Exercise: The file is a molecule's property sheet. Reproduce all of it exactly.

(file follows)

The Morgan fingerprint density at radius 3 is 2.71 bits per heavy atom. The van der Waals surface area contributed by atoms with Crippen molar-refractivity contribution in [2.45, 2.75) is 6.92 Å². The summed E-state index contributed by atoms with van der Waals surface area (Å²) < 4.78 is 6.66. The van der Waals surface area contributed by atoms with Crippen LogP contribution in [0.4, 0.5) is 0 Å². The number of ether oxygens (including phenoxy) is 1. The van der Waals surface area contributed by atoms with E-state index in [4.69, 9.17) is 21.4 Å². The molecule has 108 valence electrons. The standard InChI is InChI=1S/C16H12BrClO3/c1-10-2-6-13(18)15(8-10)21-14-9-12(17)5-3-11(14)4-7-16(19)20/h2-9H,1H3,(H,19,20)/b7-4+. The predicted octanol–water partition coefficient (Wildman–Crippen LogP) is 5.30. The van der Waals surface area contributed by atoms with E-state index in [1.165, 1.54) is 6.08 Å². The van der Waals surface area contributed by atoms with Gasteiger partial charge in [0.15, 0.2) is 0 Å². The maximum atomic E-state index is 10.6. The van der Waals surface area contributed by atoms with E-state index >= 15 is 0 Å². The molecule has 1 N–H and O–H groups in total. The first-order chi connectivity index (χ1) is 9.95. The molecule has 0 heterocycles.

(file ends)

The Morgan fingerprint density at radius 3 is 2.71 bits per heavy atom. The van der Waals surface area contributed by atoms with Crippen molar-refractivity contribution in [2.45, 2.75) is 6.92 Å². The summed E-state index contributed by atoms with van der Waals surface area (Å²) < 4.78 is 6.66. The van der Waals surface area contributed by atoms with Crippen LogP contribution in [0.4, 0.5) is 0 Å². The number of ether oxygens (including phenoxy) is 1. The van der Waals surface area contributed by atoms with E-state index in [4.69, 9.17) is 21.4 Å². The molecule has 108 valence electrons. The standard InChI is InChI=1S/C16H12BrClO3/c1-10-2-6-13(18)15(8-10)21-14-9-12(17)5-3-11(14)4-7-16(19)20/h2-9H,1H3,(H,19,20)/b7-4+. The predicted octanol–water partition coefficient (Wildman–Crippen LogP) is 5.30. The van der Waals surface area contributed by atoms with E-state index in [1.165, 1.54) is 6.08 Å². The van der Waals surface area contributed by atoms with Gasteiger partial charge in [0.15, 0.2) is 0 Å². The maximum atomic E-state index is 10.6. The van der Waals surface area contributed by atoms with E-state index >= 15 is 0 Å². The molecule has 1 N–H and O–H groups in total. The first-order chi connectivity index (χ1) is 9.95. The molecule has 0 heterocycles.